Justices Ruth Bader GinsburgRuth Bader GinsburgGinsburg returns to Supreme Court after stomach bug Ginsburg misses Supreme Court arguments due to illness Justices appear divided over expanding police officers' traffic stop power MORE and Neil GorsuchNeil GorsuchProtesters roll out a screen playing Blasey Ford's testimony ahead of Federalist Society dinner Kavanaugh to deliver major speech to conservative Federalist Society McConnell protege emerges as Kentucky's next rising star MORE each filed dissenting opinions, and Thomas issued a separate concurring opinion.

In the majority opinion, the justices rejected Gamble’s reading of the Double Jeopardy Clause, finding that the provision “honors the substantive differences between the interests that two sovereigns can have in punishing the same act.” 

“They suggest that because the division of federal and state power was meant to promote liberty, it cannot support a rule that exposes Gamble to a second sentence,” the opinion states. “This argument fundamentally misunderstands the governmental structure established by the Constitutions.”

And the justices largely rejected Gamble’s legal arguments, which cited, among other things, the Founding Fathers' original drafts of the Fifth Amendment and English common law.

Alito wrote that doing away with the dual sovereignty rule would "do little to trim the reach of federal criminal law, and it would not even prevent many successive state and federal prosecutions for the same criminal conduct" without further action by the court.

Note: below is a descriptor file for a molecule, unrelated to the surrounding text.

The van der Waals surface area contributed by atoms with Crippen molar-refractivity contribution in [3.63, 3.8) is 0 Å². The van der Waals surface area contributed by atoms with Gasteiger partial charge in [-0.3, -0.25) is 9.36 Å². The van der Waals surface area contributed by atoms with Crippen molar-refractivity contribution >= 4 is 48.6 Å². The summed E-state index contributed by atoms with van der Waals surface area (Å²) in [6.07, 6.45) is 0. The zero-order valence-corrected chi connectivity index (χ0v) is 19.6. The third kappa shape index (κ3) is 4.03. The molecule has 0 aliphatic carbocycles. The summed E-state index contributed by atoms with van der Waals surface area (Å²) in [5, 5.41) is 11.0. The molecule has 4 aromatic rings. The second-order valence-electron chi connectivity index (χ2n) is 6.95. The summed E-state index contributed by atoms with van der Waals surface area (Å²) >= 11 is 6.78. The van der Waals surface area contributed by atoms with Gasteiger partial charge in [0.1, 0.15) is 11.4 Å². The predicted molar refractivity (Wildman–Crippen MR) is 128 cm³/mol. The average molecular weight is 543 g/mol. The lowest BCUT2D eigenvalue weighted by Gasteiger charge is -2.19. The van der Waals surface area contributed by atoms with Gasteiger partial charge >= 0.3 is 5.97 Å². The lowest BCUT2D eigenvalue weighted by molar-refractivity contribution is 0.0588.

In a dissenting opinion, Ginsburg wrote that considering the state and federal government as separate sovereigns “overlooks a basic tenet of our federal system.” She argued that the separate sets of rights for each form of government was intended to secure the rights of the people, not to allow the further prosecution of crimes. 

“Different parts of the ‘WHOLE’ United States should not be positioned to prosecute a defendant a second time for the same offense,” Ginsburg wrote.

And Gorsuch wrote that a “free society does not allow its government to try the same individual for the same crime until it’s happy with the result.”

He wrote that the doctrine “finds no meaningful support in the text of the Constitution, its original public meaning, structure, or history."

“Instead the Constitution promises all Americans that they will never suffer double jeopardy,” Gorsuch wrote. “I would enforce that guarantee.”

--Updated at 12:12 p.m.